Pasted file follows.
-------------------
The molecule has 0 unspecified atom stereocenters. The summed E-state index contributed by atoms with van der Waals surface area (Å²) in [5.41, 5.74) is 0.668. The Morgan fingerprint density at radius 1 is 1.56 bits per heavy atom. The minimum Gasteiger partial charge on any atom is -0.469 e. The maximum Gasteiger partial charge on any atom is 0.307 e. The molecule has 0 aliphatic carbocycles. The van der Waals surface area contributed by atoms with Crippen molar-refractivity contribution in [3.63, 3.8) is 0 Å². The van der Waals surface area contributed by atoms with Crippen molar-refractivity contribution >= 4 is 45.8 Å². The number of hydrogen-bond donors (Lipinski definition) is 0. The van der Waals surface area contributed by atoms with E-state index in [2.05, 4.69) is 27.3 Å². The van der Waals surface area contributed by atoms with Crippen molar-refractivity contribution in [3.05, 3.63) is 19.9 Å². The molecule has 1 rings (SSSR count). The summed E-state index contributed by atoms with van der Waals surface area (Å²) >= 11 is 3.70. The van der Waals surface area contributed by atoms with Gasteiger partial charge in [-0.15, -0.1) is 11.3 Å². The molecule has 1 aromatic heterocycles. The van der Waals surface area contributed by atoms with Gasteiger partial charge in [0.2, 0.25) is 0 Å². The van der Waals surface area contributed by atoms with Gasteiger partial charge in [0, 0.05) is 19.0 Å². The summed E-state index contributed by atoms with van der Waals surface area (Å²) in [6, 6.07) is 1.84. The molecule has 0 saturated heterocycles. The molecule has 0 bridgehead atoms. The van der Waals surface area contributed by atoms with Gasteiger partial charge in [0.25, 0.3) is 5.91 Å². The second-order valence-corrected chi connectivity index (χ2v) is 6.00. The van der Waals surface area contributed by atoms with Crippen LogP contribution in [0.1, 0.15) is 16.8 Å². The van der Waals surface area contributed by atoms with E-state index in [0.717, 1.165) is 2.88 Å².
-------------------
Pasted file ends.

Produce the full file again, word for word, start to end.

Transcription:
The molecule has 0 unspecified atom stereocenters. The summed E-state index contributed by atoms with van der Waals surface area (Å²) in [5.41, 5.74) is 0.668. The Morgan fingerprint density at radius 1 is 1.56 bits per heavy atom. The minimum Gasteiger partial charge on any atom is -0.469 e. The maximum Gasteiger partial charge on any atom is 0.307 e. The molecule has 0 aliphatic carbocycles. The van der Waals surface area contributed by atoms with Crippen molar-refractivity contribution in [3.63, 3.8) is 0 Å². The van der Waals surface area contributed by atoms with Crippen molar-refractivity contribution >= 4 is 45.8 Å². The number of hydrogen-bond donors (Lipinski definition) is 0. The van der Waals surface area contributed by atoms with E-state index in [2.05, 4.69) is 27.3 Å². The van der Waals surface area contributed by atoms with Crippen molar-refractivity contribution in [3.05, 3.63) is 19.9 Å². The molecule has 1 rings (SSSR count). The summed E-state index contributed by atoms with van der Waals surface area (Å²) >= 11 is 3.70. The van der Waals surface area contributed by atoms with Gasteiger partial charge in [-0.15, -0.1) is 11.3 Å². The molecule has 1 aromatic heterocycles. The van der Waals surface area contributed by atoms with Gasteiger partial charge in [0.2, 0.25) is 0 Å². The van der Waals surface area contributed by atoms with Gasteiger partial charge in [0, 0.05) is 19.0 Å². The summed E-state index contributed by atoms with van der Waals surface area (Å²) in [6, 6.07) is 1.84. The molecule has 0 saturated heterocycles. The molecule has 0 bridgehead atoms. The van der Waals surface area contributed by atoms with Gasteiger partial charge in [0.25, 0.3) is 5.91 Å². The second-order valence-corrected chi connectivity index (χ2v) is 6.00. The van der Waals surface area contributed by atoms with Crippen LogP contribution in [0.1, 0.15) is 16.8 Å². The van der Waals surface area contributed by atoms with E-state index in [0.717, 1.165) is 2.88 Å².